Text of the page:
• The Russians have been playng that game in a closed society for decades. If you don’t like it – call it anti-Russian and ban it. Give them time, they’ll grow up. They called the Pussy Riot anti-Russian. Please remember that it is not easy to voice your thoughts when they are against the rest of the country. The automatic reaction is rejection -if not by the gov’t, then by the populace – do you recall the Dixie Chicks? They got death threats for their opinions. We are not a long ways ahead of the Russians.


  8. Fake baby aside (but, damn, that was low-rent), I didn’t find it to be a very good movie. The first time I saw the trailer I wanted to see this movie. I was expecting a more compelling journey in to darkness as a man loses his soul to a vicious war. But it never became that story. It was cookie cutter film making – Deploy 1, Return Home 1, Deploy 2, Return Home 2. The scenes at home served only as an interlude for the next tour. Eastwood tried to squeeze in a tear or two and some “what have you become?” moments for Sienna Miller but it never felt authentic. Cooper’s shiver when he didn’t have to pull the trigger was weak and yet it was about the only clue of any inner turmoil. Finally, for a movie that went nowhere for two hours Eastwood wrapped up with a “hey, look we got horse, now we are happy” scene without exposing the return from darkness to this better place. If I hadn’t had the day off I would have walked out long before the fourth tour started. It was just so average.


  9. i agree, that we are lucky to be able to see what we want and voice our opinion about it, whichever side we fall on. i think this kind of movie is good because it gets people thinking and talking and that’s a good thing in my book.


  10. Now I have that Nilsson song in my head. Your link makes me wonder how bad Russian films are, if most of the country is not watching them. Again, I wish Michael Moore would crawl under a bridge with the rest of the trolls, and perhaps a third world country could raid his fridge and gain nourishment.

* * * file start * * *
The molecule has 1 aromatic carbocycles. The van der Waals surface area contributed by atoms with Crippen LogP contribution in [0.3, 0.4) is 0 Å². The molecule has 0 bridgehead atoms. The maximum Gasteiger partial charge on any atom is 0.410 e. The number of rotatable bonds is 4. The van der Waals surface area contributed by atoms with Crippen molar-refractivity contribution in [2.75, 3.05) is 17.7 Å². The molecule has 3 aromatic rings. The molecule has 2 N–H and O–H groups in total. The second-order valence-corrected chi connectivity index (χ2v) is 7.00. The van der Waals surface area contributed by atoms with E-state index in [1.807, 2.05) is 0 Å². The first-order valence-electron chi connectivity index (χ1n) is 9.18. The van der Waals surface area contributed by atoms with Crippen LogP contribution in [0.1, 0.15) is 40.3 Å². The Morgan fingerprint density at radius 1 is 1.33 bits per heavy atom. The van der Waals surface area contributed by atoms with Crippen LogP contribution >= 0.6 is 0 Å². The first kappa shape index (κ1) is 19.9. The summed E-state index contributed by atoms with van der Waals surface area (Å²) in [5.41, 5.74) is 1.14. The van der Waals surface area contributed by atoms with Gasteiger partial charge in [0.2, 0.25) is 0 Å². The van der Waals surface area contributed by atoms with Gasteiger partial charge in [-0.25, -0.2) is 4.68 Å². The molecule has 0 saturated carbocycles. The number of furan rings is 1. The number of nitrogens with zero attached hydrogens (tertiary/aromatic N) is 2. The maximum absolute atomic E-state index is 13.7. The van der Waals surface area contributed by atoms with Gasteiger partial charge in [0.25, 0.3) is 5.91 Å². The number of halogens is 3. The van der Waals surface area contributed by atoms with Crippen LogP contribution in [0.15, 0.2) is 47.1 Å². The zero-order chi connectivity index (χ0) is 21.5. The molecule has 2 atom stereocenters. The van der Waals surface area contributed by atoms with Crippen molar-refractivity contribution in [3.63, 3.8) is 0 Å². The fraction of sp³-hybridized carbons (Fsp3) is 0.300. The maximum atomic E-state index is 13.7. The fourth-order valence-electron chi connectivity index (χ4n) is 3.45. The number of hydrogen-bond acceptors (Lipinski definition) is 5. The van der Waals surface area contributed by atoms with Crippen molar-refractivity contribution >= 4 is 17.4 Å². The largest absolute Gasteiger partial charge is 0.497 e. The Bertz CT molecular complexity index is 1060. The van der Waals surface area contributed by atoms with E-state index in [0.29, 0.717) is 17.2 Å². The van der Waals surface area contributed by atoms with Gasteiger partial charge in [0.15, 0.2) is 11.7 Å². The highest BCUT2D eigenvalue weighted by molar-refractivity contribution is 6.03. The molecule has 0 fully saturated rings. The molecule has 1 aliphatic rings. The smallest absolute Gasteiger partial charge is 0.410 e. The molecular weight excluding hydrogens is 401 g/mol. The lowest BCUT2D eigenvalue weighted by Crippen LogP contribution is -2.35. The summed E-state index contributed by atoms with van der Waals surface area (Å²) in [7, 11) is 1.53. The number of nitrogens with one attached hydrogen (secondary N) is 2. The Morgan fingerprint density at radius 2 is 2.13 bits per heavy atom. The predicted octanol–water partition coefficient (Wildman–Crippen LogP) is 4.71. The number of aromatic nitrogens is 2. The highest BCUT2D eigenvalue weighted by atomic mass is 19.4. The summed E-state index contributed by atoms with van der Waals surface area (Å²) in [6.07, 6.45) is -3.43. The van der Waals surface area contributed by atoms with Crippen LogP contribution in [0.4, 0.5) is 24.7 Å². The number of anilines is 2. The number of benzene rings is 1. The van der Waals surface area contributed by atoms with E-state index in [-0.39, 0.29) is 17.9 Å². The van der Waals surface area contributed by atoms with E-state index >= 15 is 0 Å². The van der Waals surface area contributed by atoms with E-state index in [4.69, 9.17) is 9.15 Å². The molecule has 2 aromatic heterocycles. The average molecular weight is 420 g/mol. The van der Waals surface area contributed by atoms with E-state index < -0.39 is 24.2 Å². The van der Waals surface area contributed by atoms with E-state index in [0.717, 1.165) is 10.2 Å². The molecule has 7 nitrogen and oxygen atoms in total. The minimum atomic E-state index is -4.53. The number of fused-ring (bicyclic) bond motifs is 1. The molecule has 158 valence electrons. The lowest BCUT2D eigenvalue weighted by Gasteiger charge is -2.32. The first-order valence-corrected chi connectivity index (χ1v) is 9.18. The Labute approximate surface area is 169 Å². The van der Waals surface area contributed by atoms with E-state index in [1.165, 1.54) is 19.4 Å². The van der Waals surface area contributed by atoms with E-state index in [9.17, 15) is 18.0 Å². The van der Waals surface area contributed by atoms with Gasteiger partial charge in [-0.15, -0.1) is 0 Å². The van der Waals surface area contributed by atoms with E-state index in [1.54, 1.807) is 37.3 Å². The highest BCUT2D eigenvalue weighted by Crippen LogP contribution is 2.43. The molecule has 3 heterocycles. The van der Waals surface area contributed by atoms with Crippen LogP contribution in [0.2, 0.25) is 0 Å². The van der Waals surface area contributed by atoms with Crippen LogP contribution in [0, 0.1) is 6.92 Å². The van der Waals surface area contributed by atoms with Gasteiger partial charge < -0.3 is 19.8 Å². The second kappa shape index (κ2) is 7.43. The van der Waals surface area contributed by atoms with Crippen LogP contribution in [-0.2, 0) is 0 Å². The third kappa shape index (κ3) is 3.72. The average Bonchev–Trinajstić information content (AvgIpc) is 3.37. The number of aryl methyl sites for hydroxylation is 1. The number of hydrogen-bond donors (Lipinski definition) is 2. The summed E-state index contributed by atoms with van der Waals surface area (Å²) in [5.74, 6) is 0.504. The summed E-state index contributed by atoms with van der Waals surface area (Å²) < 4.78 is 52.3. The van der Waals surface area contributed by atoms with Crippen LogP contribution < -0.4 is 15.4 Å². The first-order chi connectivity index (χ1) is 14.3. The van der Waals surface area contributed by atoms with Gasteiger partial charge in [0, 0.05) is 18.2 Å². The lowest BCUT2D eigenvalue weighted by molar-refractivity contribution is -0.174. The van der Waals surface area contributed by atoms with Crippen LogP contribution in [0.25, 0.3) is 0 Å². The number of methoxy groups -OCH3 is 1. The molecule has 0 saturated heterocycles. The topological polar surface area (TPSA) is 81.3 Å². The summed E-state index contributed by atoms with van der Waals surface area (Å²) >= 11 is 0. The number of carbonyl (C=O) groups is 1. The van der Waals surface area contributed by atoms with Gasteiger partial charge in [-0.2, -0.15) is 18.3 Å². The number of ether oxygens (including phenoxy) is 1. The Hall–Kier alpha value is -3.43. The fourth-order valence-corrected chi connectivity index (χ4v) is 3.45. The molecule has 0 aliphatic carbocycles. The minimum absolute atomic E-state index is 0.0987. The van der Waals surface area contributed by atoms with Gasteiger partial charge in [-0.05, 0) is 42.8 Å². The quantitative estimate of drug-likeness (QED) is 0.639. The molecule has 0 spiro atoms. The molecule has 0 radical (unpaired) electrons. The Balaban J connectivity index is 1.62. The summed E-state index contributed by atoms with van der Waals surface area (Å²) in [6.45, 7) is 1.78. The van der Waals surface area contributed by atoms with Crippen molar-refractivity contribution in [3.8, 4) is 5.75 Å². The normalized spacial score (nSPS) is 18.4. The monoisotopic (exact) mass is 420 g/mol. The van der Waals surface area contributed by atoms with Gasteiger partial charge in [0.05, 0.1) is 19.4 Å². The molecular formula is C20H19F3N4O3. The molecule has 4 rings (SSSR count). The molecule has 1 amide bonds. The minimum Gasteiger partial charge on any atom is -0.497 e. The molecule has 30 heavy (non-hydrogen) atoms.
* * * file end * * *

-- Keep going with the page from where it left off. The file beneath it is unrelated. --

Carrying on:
11. I can’t predict if it will win the best picture oscar yet, as I haven’t seen all the others – loved The Grand Budapest Hotel, btw – but I did think it was good movie-making and excellent acting. To me it did a darn good job of achieving a balance, in spite of reminding me of a video game at times. War is hell, though, whatever way you want to look at the film.



  12. I’m getting tired of hearing about it. I think the villain is the further divide it’s causing. I had the conversation recently that we are living in a country where people are scared to speak up and be singled out for a different opinion. Anyone offering a different spin or opinion is outcast and labeled. Lots of Kool Aid drinkers and bandwagon thumpers in the world. Events happening around you should be quick cause for intense debate and knowledge and instead, no one wants to make the first move. No wonder we are in a political and social gridlock. Look where it starts, it’s all around.

    Liked by 1 person

  13. I haven’t seen the movie, but I don’t know if I will…probably not. Politics is like religion. Everybody has an opinion and it’s all fairly personal…but they will shout it from the mountaintop.


  14. You know I haven’t seen the movie and probably won’t. But it’s true that often great art creates uproar and upheaval and controversy when first released. We could look at John Singer Sargent’s “Madam X” as one tiny example and there are countless others. It must be one powerful movie.

    Liked by 1 person

  15. Well, it seems like the ‘conversation’ we had following your last review is getting bigger. Obviously without having seen the movie yet, it’s hard to form an opinion. I think I’ll just stick with those who are tiring of the news!